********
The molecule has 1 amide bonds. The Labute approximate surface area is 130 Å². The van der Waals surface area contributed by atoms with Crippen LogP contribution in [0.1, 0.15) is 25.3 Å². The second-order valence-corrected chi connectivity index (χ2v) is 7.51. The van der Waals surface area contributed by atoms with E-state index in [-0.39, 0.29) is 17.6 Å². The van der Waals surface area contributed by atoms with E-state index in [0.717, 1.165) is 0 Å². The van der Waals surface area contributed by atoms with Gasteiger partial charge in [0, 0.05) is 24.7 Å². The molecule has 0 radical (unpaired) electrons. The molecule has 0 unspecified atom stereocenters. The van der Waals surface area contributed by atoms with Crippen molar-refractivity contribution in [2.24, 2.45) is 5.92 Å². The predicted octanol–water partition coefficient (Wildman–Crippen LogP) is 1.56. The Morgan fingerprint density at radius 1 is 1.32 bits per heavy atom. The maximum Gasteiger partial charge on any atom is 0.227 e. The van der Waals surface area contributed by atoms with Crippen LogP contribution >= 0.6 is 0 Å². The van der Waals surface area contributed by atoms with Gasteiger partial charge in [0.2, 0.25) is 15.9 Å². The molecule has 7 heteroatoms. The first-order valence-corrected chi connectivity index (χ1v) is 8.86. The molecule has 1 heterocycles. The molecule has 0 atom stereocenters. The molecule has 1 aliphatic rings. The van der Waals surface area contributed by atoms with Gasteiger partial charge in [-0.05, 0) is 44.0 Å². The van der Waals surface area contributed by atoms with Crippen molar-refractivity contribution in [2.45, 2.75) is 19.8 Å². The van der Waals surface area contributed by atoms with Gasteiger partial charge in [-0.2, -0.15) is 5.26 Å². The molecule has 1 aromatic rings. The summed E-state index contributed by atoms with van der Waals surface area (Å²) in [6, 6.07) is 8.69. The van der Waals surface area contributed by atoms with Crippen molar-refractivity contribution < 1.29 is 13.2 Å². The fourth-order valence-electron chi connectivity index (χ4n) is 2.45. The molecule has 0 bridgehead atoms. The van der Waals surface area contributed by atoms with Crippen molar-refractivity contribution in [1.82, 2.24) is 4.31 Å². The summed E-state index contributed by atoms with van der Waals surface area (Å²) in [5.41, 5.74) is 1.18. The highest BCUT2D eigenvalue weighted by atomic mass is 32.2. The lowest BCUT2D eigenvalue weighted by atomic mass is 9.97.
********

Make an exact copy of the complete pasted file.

The molecule has 1 amide bonds. The Labute approximate surface area is 130 Å². The van der Waals surface area contributed by atoms with Crippen LogP contribution in [0.1, 0.15) is 25.3 Å². The second-order valence-corrected chi connectivity index (χ2v) is 7.51. The van der Waals surface area contributed by atoms with E-state index in [-0.39, 0.29) is 17.6 Å². The van der Waals surface area contributed by atoms with E-state index in [0.717, 1.165) is 0 Å². The van der Waals surface area contributed by atoms with Gasteiger partial charge in [0, 0.05) is 24.7 Å². The molecule has 0 radical (unpaired) electrons. The molecule has 0 unspecified atom stereocenters. The van der Waals surface area contributed by atoms with Crippen molar-refractivity contribution in [2.24, 2.45) is 5.92 Å². The predicted octanol–water partition coefficient (Wildman–Crippen LogP) is 1.56. The Morgan fingerprint density at radius 1 is 1.32 bits per heavy atom. The maximum Gasteiger partial charge on any atom is 0.227 e. The van der Waals surface area contributed by atoms with Crippen LogP contribution >= 0.6 is 0 Å². The van der Waals surface area contributed by atoms with Gasteiger partial charge in [0.2, 0.25) is 15.9 Å². The molecule has 7 heteroatoms. The first-order valence-corrected chi connectivity index (χ1v) is 8.86. The molecule has 1 heterocycles. The molecule has 0 atom stereocenters. The molecule has 1 aliphatic rings. The van der Waals surface area contributed by atoms with Gasteiger partial charge in [-0.05, 0) is 44.0 Å². The van der Waals surface area contributed by atoms with Crippen molar-refractivity contribution in [2.45, 2.75) is 19.8 Å². The van der Waals surface area contributed by atoms with Gasteiger partial charge in [-0.2, -0.15) is 5.26 Å². The molecule has 1 aromatic rings. The summed E-state index contributed by atoms with van der Waals surface area (Å²) in [6, 6.07) is 8.69. The van der Waals surface area contributed by atoms with Crippen molar-refractivity contribution < 1.29 is 13.2 Å². The fourth-order valence-electron chi connectivity index (χ4n) is 2.45. The molecule has 0 bridgehead atoms. The van der Waals surface area contributed by atoms with Crippen molar-refractivity contribution in [1.82, 2.24) is 4.31 Å². The summed E-state index contributed by atoms with van der Waals surface area (Å²) in [5.41, 5.74) is 1.18. The highest BCUT2D eigenvalue weighted by atomic mass is 32.2. The lowest BCUT2D eigenvalue weighted by atomic mass is 9.97.